Brian Rudman writes that corporates are crowing over paltry donations to Christchurch while sitting on big earnings.
The way some holy men try to shame their followers into giving more than they can afford, by reading out a list of donations in church, is rather, shall we say, un-Christian.
On the other hand, if big commercial organisations want to pound their chests and alert us to their beneficence in times of emergency, where's the harm? Except, sometimes, to themselves.
In Monday's Herald, Westpac New Zealand's corporate affairs director, Sue Foley, rushed to correct a correspondent who had claimed Westpac had not been as generous as the other big banks in it's donation to the Christchurch quake appeal.
Most major banks, wrote Ms Foley, "including Westpac, stepped up to assist, giving $1 million each".
She added that Westpac had given a similar amount after the September quake and that "all the banks have been great, Westpac included".
My first thought was "how generous", which no doubt was the purpose of the letter - that, and trying to promote Westpac as having done better than its rivals.
But then a jaundiced Westpac customer of South Island origins rang to say how penny-pinching - he employed much more earthy Anglo-Saxon vocabulary - his banker had been. And how incredulous he was that they were skiting about their "generosity". Them and the other Aussie-owned banks which dominate the local banking scene.
After leafing through PricewaterhouseCoopers recent analysis of the major banks' results for the second half of the 2010 financial year, it was obvious he had a point.
Last year, the four Australian-owned NZ banks plus Kiwibank together amassed a profit before tax of $3.48 billion - a 36 per cent increase over the previous year's $2.56 billion.
Westpac's share of last year's bonanza was $822 million. The latter six months were particularly good, with profits leaping from $378 million in the first six months to $444 million in the second half.
Alongside these huge sums, the $2 million donation Westpac was anxious to promote suddenly sounds like loose change from the petty cash tin. Perhaps it's time for one of those holy men to start reading these numbers aloud and shaming the big bankers into opening up their safes instead.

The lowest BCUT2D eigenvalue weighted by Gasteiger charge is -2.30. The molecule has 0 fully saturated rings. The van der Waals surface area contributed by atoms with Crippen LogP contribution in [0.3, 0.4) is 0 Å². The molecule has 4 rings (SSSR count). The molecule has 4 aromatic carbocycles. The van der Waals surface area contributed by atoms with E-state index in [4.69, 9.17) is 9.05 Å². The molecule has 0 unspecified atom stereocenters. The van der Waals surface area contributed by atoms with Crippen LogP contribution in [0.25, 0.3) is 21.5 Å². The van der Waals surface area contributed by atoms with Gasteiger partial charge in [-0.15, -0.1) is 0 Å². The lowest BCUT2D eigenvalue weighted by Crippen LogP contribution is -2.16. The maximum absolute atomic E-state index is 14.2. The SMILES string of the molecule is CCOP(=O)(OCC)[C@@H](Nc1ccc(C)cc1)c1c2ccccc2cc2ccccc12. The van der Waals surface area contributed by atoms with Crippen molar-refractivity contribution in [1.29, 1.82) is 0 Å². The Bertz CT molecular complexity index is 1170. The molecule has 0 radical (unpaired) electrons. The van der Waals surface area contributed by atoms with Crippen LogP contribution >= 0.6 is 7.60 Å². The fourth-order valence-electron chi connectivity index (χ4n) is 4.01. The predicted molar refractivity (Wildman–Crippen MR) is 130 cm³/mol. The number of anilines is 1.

Talking of opening up purses, Auckland Mayor Len Brown was in Wellington yesterday to discuss the Auckland Spatial Plan with the Cabinet committee on Auckland governance reforms. That was the official reason, but it's hard to believe that the subject on everyone's mind wasn't the clear signal from the Beehive that if Auckland wants to proceed with major infrastructural improvements, such as the inner-city rail loop, then we're on our own.
More alarming is the ideological pressure from the right, and from Wellington, to sell off regional assets such as the port company and the airport shares, and pay for these new infrastructure projects ourselves.
It's hardly a new tune. Just as it's hardly new to realise that the national politicians and bureaucrats are once more getting ready to rort Auckland out of its fair share of development funds.
The best analysis of this was by the Greens Transport Research Unit, which in early 2009 ploughed through years of Cabinet and Treasury documents and calculated that in the 15 years from June 1990, Aucklanders contributed $7.02 billion into central government coffers from fuel tax, road-user charges and motor vehicle fees but got back only $3.22 billion - less than half - in transport-related expenditure.
In the last three years of the last Labour Government, this imbalance finally began to be reversed, but still the shortfall to Auckland taxpayers between 1990 and 2008 was in the region of $3 billion.
Still, we can scream and yell about the injustice and unfairness of it all until the cows come home, but under the present National Administration it's not going extract an extra cent of investment for Auckland. But what this Government has given us, with the creation of the Super City structure, is the muscle to get on with the job ourselves.
Auckland is the biggest local authority in Australasia, with a $3 billion budget and $29 billion worth of assets. Among them are the port company, on the council books at $622.6 million, airport shares valued at $663 million, assorted term deposits and other diversified financial assets of $263 million and prime waterfront land stretching from Queen St around to the Harbour Bridge.
With the Government's books closed and Treasury officials on the prowl for projects to chop, the Auckland Council urgently needs a financial plan on how best to make the $29 billion asset base work for the development of Auckland.
There's pressure, from both outside and in, for cashing up assets such as the port and the airport and investing the proceeds. Others argue to carry on as now and live off the income of these investments.
Issuing development bonds is another option, as is reviving the regional fuel tax, which was widely backed but was cancelled before it could be implemented by the incoming National Government in late 2008.
There's a consensus in Auckland in favour of the inner-city rail loop. If we want it to proceed, it's time for us to flex our Super City muscles and come up with a plan for funding it someway else.